January 18, 2018. Life / Back from the Brink
Russell A. Mittermeier, Anthony B. Rylands, Wes Sechrest, Penny F. Langhammer, John C. Mittermeier, Michael J. Parr, William R. Konstant, Roderic B. Mast
The oceanic island of Mauritius is famed for the Dodo, the most iconic of extinct species. The Dodo disappeared in the late 17th century, and regrettably many other species on the island have also been extirpated. They are less well known, but were just as spectacular; the list is long and includes the Blue Pigeon, the flightless Red Rail, the Giant Skink, the Dark Flying Fox and the Raven Parrot.
In 1974, the known wild population of the Mauritius Kestrel numbered 4, with one breeding pair. Many felt that the species was beyond saving, although others believed that with some concerted conservation interventions, it had a fighting chance.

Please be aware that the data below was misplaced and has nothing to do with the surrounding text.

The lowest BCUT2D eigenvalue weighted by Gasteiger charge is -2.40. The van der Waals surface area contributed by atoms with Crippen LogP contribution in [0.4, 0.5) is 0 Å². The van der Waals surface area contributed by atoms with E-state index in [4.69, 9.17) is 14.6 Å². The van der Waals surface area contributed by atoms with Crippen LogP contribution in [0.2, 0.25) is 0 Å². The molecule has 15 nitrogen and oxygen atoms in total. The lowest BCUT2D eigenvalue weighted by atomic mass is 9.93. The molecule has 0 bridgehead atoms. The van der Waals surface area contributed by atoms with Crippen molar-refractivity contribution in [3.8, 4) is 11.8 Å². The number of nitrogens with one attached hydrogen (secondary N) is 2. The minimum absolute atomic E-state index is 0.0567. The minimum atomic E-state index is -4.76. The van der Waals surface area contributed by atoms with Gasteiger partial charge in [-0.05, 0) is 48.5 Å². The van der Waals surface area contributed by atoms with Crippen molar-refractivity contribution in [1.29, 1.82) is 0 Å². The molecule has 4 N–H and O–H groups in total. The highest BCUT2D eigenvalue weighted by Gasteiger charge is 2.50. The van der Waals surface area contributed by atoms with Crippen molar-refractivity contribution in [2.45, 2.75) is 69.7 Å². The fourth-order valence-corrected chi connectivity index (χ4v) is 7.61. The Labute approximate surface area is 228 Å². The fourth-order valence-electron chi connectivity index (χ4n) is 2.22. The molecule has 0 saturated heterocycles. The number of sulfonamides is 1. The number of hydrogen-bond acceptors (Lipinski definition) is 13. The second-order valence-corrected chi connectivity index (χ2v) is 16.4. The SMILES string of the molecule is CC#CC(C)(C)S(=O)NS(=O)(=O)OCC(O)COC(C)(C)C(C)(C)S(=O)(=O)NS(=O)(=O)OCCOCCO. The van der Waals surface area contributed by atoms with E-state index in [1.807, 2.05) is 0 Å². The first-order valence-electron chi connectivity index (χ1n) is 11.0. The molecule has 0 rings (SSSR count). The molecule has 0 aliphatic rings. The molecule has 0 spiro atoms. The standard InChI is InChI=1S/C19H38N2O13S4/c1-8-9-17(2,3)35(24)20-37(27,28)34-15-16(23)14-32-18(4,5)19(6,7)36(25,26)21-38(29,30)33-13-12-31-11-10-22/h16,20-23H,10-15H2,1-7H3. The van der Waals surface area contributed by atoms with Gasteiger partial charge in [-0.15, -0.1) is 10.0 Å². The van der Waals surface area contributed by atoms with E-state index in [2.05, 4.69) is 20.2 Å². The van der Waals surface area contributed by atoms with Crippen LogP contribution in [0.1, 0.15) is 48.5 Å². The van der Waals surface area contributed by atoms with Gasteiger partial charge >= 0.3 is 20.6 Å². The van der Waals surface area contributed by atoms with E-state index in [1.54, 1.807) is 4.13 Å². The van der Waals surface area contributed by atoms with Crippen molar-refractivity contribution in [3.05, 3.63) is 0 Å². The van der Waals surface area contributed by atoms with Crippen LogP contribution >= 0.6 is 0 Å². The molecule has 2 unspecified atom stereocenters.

The Mauritius Kestrel’s decline was due to the use of DDT, widespread in the 1940s and 1950s as a pesticide, but even before then the kestrels were rare, being limited by a shortage of high-quality nest sites. By the 1980s, DDT use had been abandoned and there was suitable habitat available, but due to the patchiness of the forest, the kestrels needed help. The first clutches of eggs were removed from the nests of the last wild birds and hatched in an incubator. The young were reared in captivity. The wild pairs laid replacement clutches and were left to care for themselves. The captive-raised birds were retained for a captive population or used to repopulate the wild. From 1984 to 1994, 333 young kestrels, either captive bred or from harvested eggs, were reintroduced and readily used the provisioned nest boxes. The population in 2017 is 250–300 birds, and more birds will be released in the south of Mauritius to further increase of population.
Conservation Status: Endangered
This is an excerpt from the CEMEX Nature Series volume BACK FROM THE BRINK (2017)